- How much space do you have? Don't panic if your backyard is small — check out our tips for landscaping small backyards for ideas and tips.
- Do you have existing structures that have to stay? Storage sheds, garages and other outbuildings can reduce the amount of space you have — but they also can become focal points of your new design.
- Are there local regulations you have to consider? Check with your zoning board and homeowners association. Some have specific space and location requirements for structures, including patios, decks and gazebos or arbors. It's better to know in advance so you can plan around them than to have to tear it down when you're done.
- What kind of sun and shade does your backyard get? Knowing which areas of your yard get sun and which are usually shady can help you plan what and where to plant, as well as decide on the placement of things like sunshades and pergolas.
- How much time do you want to devote to maintenance? We already touched on the amount of time and energy it takes to maintain a lawn, but they're not the only backyard features that require regular upkeep and maintenance. If you're a low-maintenance kind of person, you might want to take these tips into consideration:
- Choose hardy perennials for flower beds rather than annuals or tender bulbs.
- Maybe skip the swimming pool unless you can afford a pool service.
- Large water features, like ponds and waterfalls, require regular cleaning and maintenance to keep everything alive and healthy.
- Choose weather-proof furnishing and fabric to avoid having to run out with covers — or to move everything under cover — whenever it rains.
- Opt for permeable surfaces like pea gravel rather than concrete or pavement.
- What's your budget? Don't despair if you're on a tight budget, though. There are tons of budget-friendly backyard ideas that look like you spent big bucks.
- Where will everything go in the off-season? People often overlook storage until they realize they didn't plan enough into their design. If you change your patio decor with the season — or need somewhere to store your boat where it's not taking up major real estate in your back or side yard, an offsite personal storage unit may be the ideal solution.
You could sketch your backyard plan out on paper if you have the drafting skills and talent to do that — but modern backyard landscaping ideas deserve a modern solution. If you guessed there's an app for that, you'd be half right. In fact, there are quite a few apps that can help you plan, shop for, and create the backyard of your dreams. These are all free, and most have a pretty shallow learning curve.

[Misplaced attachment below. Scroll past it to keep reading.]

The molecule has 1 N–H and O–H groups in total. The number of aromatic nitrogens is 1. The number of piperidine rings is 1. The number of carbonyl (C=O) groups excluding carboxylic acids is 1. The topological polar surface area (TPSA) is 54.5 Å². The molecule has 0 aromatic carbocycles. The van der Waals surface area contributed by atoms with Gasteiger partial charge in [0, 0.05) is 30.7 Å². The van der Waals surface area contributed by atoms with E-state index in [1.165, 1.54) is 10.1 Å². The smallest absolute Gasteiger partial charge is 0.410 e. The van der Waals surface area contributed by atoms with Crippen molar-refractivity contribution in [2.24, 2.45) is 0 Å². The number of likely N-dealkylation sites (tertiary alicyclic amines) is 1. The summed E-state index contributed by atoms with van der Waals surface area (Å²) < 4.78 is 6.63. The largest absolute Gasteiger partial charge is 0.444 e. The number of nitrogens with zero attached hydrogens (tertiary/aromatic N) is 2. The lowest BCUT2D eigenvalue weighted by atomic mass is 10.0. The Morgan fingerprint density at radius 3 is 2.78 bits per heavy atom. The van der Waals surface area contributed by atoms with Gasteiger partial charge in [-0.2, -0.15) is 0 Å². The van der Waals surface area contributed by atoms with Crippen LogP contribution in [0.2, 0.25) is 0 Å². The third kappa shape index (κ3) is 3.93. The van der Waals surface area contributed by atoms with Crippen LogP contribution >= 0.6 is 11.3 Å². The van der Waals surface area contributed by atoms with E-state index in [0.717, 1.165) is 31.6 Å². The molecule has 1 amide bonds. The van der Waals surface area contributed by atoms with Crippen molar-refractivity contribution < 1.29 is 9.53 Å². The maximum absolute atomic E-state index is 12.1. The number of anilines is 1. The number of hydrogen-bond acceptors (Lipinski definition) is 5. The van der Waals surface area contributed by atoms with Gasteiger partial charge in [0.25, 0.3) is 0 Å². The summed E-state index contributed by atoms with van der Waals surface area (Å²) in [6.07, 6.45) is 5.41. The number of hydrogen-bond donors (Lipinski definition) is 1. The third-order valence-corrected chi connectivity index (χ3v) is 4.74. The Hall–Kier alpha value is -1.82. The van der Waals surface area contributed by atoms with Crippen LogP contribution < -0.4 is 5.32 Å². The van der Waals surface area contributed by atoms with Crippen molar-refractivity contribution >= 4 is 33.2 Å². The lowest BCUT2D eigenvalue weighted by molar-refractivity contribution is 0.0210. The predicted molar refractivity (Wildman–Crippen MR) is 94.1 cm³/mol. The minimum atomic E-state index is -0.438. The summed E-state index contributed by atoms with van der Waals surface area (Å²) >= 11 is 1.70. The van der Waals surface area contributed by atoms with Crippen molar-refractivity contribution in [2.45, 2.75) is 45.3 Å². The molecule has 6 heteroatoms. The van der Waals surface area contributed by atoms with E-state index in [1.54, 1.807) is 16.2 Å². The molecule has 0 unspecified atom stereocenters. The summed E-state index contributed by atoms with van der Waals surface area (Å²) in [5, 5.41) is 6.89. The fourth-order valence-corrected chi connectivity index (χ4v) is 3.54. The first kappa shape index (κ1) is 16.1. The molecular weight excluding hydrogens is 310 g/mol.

- HomeByMe offers a freemium site plan designer that allows you to visualize your entire home plot, add features and render your plan in 3D so you can see how and where everything will fit into your backyard design. The free version allows you to make up to three renders. For less than $20, you can upgrade to a version that lets you make up to 15 renders, which should be plenty to visualize how your home will look with your new backyard.
- iScapeit is an easy-to-use app that features powerful tools and a database of thousands of items to help you visualize and design your ultimate backyard. The free version for homemakers gives you most of the features but limits the number of database items you can access. It's available for iPhone or Android devices.
- Lowes Deck Designer lets you start with inspiration, use a template, or draw your own deck design, then gives you a cost estimate, materials list, professional 3D rendering, and building plans to work from. You can share the plans with a contractor, or DIY them. It's available for desktop or laptop in Mac or Windows.
- SmartDraw is an online professional design app that includes more than a dozen backyard landscape templates you can edit, customize and use for free. The $9.95 monthly subscription fee gives you access to lots more design tools you can use.
- Gardena's MyGarden Planner is another online tool that's totally free to use, though the name is a little deceptive, unless by "my garden" you mean "my housing lot." It allows you to create a landscape design starting from scratch or with a template, and add your house and other buildings, plants, garden plots, landscape features and more. Bonus feature — Gardena will also create a sprinkler plan for you if you're planning a sprinkler or irrigation system.